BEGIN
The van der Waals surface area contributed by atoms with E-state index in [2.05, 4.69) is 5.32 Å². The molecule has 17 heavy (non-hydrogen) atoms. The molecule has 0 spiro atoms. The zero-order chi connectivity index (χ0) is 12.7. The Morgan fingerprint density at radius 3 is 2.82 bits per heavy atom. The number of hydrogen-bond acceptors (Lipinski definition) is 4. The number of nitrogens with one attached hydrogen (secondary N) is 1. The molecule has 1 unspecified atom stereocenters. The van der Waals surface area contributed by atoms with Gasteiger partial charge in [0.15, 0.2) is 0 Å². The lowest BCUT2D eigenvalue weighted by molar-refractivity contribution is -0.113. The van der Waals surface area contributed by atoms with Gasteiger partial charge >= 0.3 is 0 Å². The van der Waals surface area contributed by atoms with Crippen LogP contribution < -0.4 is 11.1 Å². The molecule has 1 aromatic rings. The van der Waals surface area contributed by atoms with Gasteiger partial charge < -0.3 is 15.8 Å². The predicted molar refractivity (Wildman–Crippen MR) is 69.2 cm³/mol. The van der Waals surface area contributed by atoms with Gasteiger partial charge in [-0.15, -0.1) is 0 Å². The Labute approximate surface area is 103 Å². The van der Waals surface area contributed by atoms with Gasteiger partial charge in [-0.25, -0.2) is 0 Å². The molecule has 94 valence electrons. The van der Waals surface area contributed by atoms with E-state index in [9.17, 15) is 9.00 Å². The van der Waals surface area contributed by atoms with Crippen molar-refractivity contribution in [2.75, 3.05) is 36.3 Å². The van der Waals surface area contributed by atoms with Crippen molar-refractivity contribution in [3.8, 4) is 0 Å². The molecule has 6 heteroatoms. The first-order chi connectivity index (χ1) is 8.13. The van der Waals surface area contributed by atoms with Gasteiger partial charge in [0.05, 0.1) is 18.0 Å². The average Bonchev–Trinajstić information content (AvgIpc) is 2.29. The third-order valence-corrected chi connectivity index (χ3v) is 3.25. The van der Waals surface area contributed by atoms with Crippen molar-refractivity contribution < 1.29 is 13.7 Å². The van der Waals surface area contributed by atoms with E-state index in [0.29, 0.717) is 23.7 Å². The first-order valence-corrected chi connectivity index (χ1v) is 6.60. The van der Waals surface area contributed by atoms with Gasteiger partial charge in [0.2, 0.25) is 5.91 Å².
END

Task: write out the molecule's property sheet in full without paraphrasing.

The van der Waals surface area contributed by atoms with E-state index in [2.05, 4.69) is 5.32 Å². The molecule has 17 heavy (non-hydrogen) atoms. The molecule has 0 spiro atoms. The zero-order chi connectivity index (χ0) is 12.7. The Morgan fingerprint density at radius 3 is 2.82 bits per heavy atom. The number of hydrogen-bond acceptors (Lipinski definition) is 4. The number of nitrogens with one attached hydrogen (secondary N) is 1. The molecule has 1 unspecified atom stereocenters. The van der Waals surface area contributed by atoms with Gasteiger partial charge in [0.15, 0.2) is 0 Å². The lowest BCUT2D eigenvalue weighted by molar-refractivity contribution is -0.113. The van der Waals surface area contributed by atoms with Gasteiger partial charge >= 0.3 is 0 Å². The van der Waals surface area contributed by atoms with Crippen LogP contribution < -0.4 is 11.1 Å². The molecule has 1 aromatic rings. The van der Waals surface area contributed by atoms with Gasteiger partial charge < -0.3 is 15.8 Å². The predicted molar refractivity (Wildman–Crippen MR) is 69.2 cm³/mol. The van der Waals surface area contributed by atoms with Gasteiger partial charge in [-0.15, -0.1) is 0 Å². The Labute approximate surface area is 103 Å². The van der Waals surface area contributed by atoms with Gasteiger partial charge in [-0.25, -0.2) is 0 Å². The molecule has 94 valence electrons. The van der Waals surface area contributed by atoms with E-state index in [9.17, 15) is 9.00 Å². The van der Waals surface area contributed by atoms with Crippen molar-refractivity contribution in [2.75, 3.05) is 36.3 Å². The van der Waals surface area contributed by atoms with Crippen molar-refractivity contribution in [3.8, 4) is 0 Å². The molecule has 6 heteroatoms. The first-order chi connectivity index (χ1) is 8.13. The van der Waals surface area contributed by atoms with Gasteiger partial charge in [0.05, 0.1) is 18.0 Å². The average Bonchev–Trinajstić information content (AvgIpc) is 2.29. The third-order valence-corrected chi connectivity index (χ3v) is 3.25. The van der Waals surface area contributed by atoms with Crippen molar-refractivity contribution < 1.29 is 13.7 Å². The van der Waals surface area contributed by atoms with E-state index in [0.29, 0.717) is 23.7 Å². The first-order valence-corrected chi connectivity index (χ1v) is 6.60. The van der Waals surface area contributed by atoms with Gasteiger partial charge in [0.2, 0.25) is 5.91 Å².